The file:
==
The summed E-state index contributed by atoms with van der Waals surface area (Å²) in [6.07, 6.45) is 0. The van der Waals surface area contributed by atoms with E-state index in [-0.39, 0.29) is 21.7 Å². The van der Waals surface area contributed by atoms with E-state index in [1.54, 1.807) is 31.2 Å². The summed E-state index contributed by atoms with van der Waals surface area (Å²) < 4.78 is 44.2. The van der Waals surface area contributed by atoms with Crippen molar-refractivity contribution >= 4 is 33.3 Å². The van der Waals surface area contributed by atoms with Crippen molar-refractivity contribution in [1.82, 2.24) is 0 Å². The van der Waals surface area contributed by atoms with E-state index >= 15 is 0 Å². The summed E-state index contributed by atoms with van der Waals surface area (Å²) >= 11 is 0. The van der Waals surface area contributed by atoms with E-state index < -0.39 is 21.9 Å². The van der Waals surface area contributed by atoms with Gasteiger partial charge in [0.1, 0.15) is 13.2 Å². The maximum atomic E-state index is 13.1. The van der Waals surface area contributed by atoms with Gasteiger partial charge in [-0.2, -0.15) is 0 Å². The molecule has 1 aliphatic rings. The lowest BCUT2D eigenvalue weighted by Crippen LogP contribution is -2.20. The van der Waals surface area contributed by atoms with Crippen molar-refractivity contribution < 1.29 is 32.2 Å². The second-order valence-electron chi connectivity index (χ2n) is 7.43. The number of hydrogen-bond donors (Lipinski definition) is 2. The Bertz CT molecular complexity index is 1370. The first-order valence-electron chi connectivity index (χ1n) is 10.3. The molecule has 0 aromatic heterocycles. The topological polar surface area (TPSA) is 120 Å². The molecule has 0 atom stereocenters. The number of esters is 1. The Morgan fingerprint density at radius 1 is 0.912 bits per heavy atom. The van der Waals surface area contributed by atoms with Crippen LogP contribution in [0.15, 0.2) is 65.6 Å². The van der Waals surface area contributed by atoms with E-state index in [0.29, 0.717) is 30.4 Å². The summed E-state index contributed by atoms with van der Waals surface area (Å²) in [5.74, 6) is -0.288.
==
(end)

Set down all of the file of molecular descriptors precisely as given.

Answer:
The summed E-state index contributed by atoms with van der Waals surface area (Å²) in [6.07, 6.45) is 0. The van der Waals surface area contributed by atoms with E-state index in [-0.39, 0.29) is 21.7 Å². The van der Waals surface area contributed by atoms with E-state index in [1.54, 1.807) is 31.2 Å². The summed E-state index contributed by atoms with van der Waals surface area (Å²) < 4.78 is 44.2. The van der Waals surface area contributed by atoms with Crippen molar-refractivity contribution >= 4 is 33.3 Å². The van der Waals surface area contributed by atoms with Crippen molar-refractivity contribution in [1.82, 2.24) is 0 Å². The van der Waals surface area contributed by atoms with E-state index >= 15 is 0 Å². The summed E-state index contributed by atoms with van der Waals surface area (Å²) >= 11 is 0. The van der Waals surface area contributed by atoms with E-state index < -0.39 is 21.9 Å². The van der Waals surface area contributed by atoms with Gasteiger partial charge in [0.1, 0.15) is 13.2 Å². The maximum atomic E-state index is 13.1. The van der Waals surface area contributed by atoms with Gasteiger partial charge in [-0.2, -0.15) is 0 Å². The molecule has 1 aliphatic rings. The lowest BCUT2D eigenvalue weighted by Crippen LogP contribution is -2.20. The van der Waals surface area contributed by atoms with Crippen molar-refractivity contribution < 1.29 is 32.2 Å². The second-order valence-electron chi connectivity index (χ2n) is 7.43. The number of hydrogen-bond donors (Lipinski definition) is 2. The Bertz CT molecular complexity index is 1370. The first-order valence-electron chi connectivity index (χ1n) is 10.3. The molecule has 0 aromatic heterocycles. The topological polar surface area (TPSA) is 120 Å². The molecule has 0 atom stereocenters. The number of esters is 1. The Morgan fingerprint density at radius 1 is 0.912 bits per heavy atom. The van der Waals surface area contributed by atoms with Crippen LogP contribution in [0.15, 0.2) is 65.6 Å². The van der Waals surface area contributed by atoms with E-state index in [0.29, 0.717) is 30.4 Å². The summed E-state index contributed by atoms with van der Waals surface area (Å²) in [5.74, 6) is -0.288.